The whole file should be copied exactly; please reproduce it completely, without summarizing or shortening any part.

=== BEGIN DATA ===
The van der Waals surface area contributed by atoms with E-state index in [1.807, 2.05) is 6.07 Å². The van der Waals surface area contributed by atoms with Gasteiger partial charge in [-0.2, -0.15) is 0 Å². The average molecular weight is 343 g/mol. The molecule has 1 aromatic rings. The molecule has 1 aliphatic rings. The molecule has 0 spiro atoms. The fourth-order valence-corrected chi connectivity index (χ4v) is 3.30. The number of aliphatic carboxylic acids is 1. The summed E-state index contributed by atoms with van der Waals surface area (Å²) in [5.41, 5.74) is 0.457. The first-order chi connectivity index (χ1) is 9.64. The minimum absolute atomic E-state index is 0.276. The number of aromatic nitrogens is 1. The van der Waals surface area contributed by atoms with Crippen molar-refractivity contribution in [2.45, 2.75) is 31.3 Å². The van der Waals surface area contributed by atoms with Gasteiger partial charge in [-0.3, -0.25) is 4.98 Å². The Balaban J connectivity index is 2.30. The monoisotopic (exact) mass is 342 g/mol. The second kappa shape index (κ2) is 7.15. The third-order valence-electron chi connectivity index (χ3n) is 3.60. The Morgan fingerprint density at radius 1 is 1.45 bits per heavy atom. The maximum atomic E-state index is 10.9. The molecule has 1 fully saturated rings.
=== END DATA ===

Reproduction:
The van der Waals surface area contributed by atoms with E-state index in [1.807, 2.05) is 6.07 Å². The van der Waals surface area contributed by atoms with Gasteiger partial charge in [-0.2, -0.15) is 0 Å². The average molecular weight is 343 g/mol. The molecule has 1 aromatic rings. The molecule has 1 aliphatic rings. The molecule has 0 spiro atoms. The fourth-order valence-corrected chi connectivity index (χ4v) is 3.30. The number of aliphatic carboxylic acids is 1. The summed E-state index contributed by atoms with van der Waals surface area (Å²) in [5.41, 5.74) is 0.457. The first-order chi connectivity index (χ1) is 9.64. The minimum absolute atomic E-state index is 0.276. The number of aromatic nitrogens is 1. The van der Waals surface area contributed by atoms with Crippen molar-refractivity contribution in [2.45, 2.75) is 31.3 Å². The van der Waals surface area contributed by atoms with Gasteiger partial charge in [-0.3, -0.25) is 4.98 Å². The Balaban J connectivity index is 2.30. The monoisotopic (exact) mass is 342 g/mol. The second kappa shape index (κ2) is 7.15. The third-order valence-electron chi connectivity index (χ3n) is 3.60. The Morgan fingerprint density at radius 1 is 1.45 bits per heavy atom. The maximum atomic E-state index is 10.9. The molecule has 1 fully saturated rings.